Sergey Karasev
Referees have been the highlight of the European Championships, says Neil Warnock

I’m really enjoying Euro 2016 – and for that we should all be grateful to my old friends, the referees. They’ve been an absolute breath of fresh air.

I’ve not always been a big fan of international football because it can be too much like chess at times. But in this tournament we’ve seen free-flowing games and that’s where the officials are due a lot of credit.

Guess what? Players are allowed to tackle again without thinking they’ll get booked. It’s great to see. In fact, it takes me back to the type of game I played at the start of my career. And the players are appreciating it without taking advantage.

Being old-fashioned, I’m a great believer in common sense above a strict application of the laws. If it’s a mistimed tackle, so what? As long as it’s not violent or a challenge that threatens to injure somebody, just get on with the game. And that’s what they are doing. The referees in France are still not missing anything serious. They’re still punishing the cynical fouls and the deliberate trips.

I can only think this refreshing approach comes from the leadership of the great Italian referee, Pierluigi Collina, who’s the man in charge.

When he was in the middle I thought he was always spot-on without being arrogant. The problem with some referees is that when they become good they then become pompous and arrogant. Collina was never like that, just got on with his job. We’re seeing similar from the referees he manages.

One of the best things about the tournament is that there’s been a lot less play-acting than I expected. Again, that’s down to the referees and the fact that players can tackle. When players go down theatrically the refs are just ignoring it and getting on with the game. The player writhing around on the floor then realises there’s no point and has to get to his feet.

Another great thing – there’s been little time-wasting, which is something I hate. What’s helped the referees in that regard is the multi-ball system, which is operating well. It works better in internationals than club football because you tend to get the home club’s ball boys being slow to give the ball back to the opposition, but in France it’s kept the game moving.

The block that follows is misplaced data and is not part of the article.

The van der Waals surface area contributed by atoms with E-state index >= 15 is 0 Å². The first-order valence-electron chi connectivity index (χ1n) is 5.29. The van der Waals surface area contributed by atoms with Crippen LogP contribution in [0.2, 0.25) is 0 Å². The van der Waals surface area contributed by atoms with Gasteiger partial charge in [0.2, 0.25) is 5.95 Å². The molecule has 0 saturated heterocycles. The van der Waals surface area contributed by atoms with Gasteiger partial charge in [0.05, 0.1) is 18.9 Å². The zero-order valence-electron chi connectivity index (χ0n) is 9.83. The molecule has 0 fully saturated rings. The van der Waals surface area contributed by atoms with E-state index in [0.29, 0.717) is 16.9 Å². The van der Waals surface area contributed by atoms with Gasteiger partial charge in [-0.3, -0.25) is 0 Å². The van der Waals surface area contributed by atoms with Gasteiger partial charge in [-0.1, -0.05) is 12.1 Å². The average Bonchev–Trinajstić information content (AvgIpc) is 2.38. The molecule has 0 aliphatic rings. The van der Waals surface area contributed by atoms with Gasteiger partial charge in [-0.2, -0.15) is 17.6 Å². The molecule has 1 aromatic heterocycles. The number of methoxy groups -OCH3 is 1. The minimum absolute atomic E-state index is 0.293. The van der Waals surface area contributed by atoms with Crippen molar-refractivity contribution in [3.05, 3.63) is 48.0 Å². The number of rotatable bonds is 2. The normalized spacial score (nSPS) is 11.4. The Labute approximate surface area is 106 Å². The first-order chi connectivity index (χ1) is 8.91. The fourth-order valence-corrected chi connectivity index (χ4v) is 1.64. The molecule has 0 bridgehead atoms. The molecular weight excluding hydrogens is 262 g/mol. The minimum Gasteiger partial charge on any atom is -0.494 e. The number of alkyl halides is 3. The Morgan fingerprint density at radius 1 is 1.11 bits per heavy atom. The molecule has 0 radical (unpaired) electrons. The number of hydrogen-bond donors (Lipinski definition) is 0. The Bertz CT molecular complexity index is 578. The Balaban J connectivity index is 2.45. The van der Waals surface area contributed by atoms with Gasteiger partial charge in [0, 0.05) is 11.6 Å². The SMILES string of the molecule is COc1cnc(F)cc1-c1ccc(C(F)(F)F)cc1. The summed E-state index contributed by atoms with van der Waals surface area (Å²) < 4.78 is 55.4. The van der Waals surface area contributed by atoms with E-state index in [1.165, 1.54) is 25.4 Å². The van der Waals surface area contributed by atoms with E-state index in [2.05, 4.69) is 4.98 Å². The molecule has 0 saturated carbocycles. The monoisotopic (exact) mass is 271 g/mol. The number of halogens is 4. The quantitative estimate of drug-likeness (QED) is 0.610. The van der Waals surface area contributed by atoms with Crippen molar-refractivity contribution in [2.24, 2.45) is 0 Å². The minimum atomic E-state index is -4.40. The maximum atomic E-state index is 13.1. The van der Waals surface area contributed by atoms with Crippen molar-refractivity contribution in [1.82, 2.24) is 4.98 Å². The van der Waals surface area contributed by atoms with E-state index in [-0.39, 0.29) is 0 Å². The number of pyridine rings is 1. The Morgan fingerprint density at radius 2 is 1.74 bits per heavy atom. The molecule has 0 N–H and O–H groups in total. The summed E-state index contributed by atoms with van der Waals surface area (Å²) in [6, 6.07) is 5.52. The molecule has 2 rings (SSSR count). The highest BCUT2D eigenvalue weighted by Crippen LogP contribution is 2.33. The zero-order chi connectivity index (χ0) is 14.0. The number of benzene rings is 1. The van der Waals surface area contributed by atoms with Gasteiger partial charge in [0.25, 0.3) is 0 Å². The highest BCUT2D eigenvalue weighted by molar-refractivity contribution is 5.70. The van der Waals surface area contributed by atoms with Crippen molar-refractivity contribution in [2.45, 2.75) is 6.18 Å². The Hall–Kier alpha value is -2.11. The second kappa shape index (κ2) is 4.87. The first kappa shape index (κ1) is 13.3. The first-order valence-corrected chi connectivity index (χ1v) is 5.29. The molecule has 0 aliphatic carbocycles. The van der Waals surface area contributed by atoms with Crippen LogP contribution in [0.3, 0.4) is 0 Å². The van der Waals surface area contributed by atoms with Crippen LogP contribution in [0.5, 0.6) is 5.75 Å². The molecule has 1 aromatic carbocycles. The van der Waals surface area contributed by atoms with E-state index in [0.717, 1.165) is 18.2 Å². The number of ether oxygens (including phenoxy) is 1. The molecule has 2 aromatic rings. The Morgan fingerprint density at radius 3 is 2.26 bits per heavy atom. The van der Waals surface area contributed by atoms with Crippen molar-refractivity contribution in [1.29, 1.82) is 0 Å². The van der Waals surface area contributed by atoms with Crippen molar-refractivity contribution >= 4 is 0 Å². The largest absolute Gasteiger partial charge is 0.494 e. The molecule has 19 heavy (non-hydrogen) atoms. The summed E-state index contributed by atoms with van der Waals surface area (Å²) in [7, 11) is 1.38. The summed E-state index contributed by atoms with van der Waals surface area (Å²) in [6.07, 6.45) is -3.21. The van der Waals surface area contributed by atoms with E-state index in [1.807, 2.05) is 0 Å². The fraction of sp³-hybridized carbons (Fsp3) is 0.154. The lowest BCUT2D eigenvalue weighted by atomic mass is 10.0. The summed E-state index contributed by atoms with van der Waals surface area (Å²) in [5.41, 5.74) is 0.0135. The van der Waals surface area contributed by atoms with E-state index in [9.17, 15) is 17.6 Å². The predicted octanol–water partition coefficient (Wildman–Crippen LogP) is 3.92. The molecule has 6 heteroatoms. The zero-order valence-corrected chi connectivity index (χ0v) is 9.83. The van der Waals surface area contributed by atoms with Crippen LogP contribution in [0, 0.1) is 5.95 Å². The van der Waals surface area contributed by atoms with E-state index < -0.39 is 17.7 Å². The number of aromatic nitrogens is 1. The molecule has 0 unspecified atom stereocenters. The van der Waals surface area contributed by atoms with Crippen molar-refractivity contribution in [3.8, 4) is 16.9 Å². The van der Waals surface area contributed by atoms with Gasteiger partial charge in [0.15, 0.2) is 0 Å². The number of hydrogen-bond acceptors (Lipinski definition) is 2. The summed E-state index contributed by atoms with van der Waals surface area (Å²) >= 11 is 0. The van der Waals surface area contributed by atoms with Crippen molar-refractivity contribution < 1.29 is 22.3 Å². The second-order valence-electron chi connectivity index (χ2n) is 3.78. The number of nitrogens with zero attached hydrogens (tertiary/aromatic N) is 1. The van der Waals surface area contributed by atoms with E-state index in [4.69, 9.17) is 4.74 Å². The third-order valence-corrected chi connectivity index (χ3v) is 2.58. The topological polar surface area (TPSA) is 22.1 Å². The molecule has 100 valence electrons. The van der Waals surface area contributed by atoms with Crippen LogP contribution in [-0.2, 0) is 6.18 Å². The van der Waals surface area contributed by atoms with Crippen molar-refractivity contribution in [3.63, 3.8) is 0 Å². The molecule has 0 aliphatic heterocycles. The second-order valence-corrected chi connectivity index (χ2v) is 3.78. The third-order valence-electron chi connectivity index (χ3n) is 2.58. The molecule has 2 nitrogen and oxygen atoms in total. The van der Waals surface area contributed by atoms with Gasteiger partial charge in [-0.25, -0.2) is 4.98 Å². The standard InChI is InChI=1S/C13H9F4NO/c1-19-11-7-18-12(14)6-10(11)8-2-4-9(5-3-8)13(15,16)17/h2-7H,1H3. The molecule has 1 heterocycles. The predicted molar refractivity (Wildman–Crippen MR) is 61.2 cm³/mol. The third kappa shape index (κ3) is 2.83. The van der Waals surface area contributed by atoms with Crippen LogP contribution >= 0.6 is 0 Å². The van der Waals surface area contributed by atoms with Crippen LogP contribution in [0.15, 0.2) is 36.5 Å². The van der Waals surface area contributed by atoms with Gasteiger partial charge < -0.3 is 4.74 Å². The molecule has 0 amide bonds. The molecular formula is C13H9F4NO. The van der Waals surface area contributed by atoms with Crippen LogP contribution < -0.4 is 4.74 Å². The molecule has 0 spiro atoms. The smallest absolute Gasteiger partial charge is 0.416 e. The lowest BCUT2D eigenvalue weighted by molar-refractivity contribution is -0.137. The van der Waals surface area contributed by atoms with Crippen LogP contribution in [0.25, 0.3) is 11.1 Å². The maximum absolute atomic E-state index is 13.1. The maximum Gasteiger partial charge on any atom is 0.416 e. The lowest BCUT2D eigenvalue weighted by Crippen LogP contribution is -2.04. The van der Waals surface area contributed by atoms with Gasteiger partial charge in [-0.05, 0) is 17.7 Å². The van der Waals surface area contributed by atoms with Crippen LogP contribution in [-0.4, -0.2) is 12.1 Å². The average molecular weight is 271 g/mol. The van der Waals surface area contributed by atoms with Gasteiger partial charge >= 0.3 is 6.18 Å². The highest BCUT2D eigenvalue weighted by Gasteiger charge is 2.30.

As for the knock-out stages, I don’t feel the refs will have to tighten up on their control. The games are being played in good spirit, most teams are going out to attack and I don’t think the type of football will change.

I’d love to believe we can adopt this sort of refereeing style when the English season begins again but I fear our leaders will teach the officials to ignore what we’ve seen and play it by the book. That’s why we don’t get the flow and the tackles. Referees should be allowed to manage games like they’re doing in France.

As for England, I’m pleased we’re still in the mix. I’m not a great Roy Hodgson fan because I’ve always felt he sets up not to lose rather than going to win.

But I have to say it’s been a long time since I’ve seen an England team be in charge of all the group games. Like the tournament as a whole, that’s been enjoyable to see, despite the lack of goals – and not just from England.

I think our forwards have needed an extra touch on too many occasions. For a game like the draw with Slovakia we needed someone like Andros Townsend to give us a different attacking option.

But I can sympathise with Hodgson over the criticism he’s received for the six changes he made for the Slovakia match. What if he’d gone in with key players like Wayne Rooney and Kyle Walker and they’d got injured? As a manager you can’t win either way.

But for me, the referees are winning all the way at the moment.